Saturday, August 11, 2012

Law and morality

One concern I have with legalizing behaviors that I view as immoral is that I suspect there is a reciprocal relationship between law and morality. Changing values lead to new laws, and new laws cause a change in values.

Using GSS data, I looked at the strength of the relationship between: 1) illegal drug use and favoring marijuana legalization, and 2) one's view on homosexual sex and favoring gay marriage. Eta-squared for the first relationship is .057 which indicates moderate strength. The gamma statistic for the second relationship is .79 which is very strong. Supporting a law, of course, does not logically require that one is in favor of the behavior in question, but sociologically the two seem to move in tandem.


  1. Anonymous12:08 PM

    So, in a sense, the slippery slope is (somewhat) backed up by statistical data?

  2. Not really, although I think Ron is right as well. What you need to do is show cause and effect somehow. The GSS doesn't record individual respondents over time, so there's no way to see if, for example, people's opinion on gay marriage changed after sodomy laws were struck down, for example.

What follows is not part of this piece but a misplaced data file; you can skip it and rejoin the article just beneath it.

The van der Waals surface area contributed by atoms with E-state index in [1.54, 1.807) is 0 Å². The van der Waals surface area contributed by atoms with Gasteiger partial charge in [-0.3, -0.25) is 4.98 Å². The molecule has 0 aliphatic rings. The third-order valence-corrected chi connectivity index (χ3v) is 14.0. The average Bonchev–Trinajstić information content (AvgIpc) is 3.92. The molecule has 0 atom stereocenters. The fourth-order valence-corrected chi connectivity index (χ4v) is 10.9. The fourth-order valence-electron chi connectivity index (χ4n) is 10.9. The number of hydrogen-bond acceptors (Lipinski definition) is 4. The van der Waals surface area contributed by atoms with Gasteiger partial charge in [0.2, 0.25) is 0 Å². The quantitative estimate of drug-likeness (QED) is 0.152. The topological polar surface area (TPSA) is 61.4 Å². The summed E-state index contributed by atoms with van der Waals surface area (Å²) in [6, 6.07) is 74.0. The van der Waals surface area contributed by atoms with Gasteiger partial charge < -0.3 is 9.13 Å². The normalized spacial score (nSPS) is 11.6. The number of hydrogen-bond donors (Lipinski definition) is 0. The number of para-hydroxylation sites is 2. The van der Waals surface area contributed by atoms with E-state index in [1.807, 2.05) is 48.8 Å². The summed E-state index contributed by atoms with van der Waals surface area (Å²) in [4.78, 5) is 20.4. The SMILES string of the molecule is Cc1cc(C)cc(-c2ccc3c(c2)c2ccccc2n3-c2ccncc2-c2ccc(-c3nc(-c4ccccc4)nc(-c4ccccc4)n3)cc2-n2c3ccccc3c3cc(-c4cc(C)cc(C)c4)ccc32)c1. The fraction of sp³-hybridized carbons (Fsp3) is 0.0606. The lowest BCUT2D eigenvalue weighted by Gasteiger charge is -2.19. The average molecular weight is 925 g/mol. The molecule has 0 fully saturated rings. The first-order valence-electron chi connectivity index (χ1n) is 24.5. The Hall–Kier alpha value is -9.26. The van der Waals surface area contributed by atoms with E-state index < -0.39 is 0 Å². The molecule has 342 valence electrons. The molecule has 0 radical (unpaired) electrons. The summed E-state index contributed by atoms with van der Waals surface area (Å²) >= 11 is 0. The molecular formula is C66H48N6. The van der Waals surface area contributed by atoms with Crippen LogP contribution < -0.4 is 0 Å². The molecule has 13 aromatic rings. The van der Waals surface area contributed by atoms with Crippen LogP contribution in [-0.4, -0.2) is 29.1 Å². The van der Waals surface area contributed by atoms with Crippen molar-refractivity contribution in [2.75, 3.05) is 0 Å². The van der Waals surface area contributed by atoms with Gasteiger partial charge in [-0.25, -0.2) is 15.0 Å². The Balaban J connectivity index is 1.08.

3. The main evidence that the laws affect morality is the change in attitudes about race in the U.S. - the laws changed faster than people's attitudes (to the extent that there was violent resistance across the country), but the attitudes did change, rather than hardening.

  4. So, in a sense, the slippery slope is (somewhat) backed up by statistical data?


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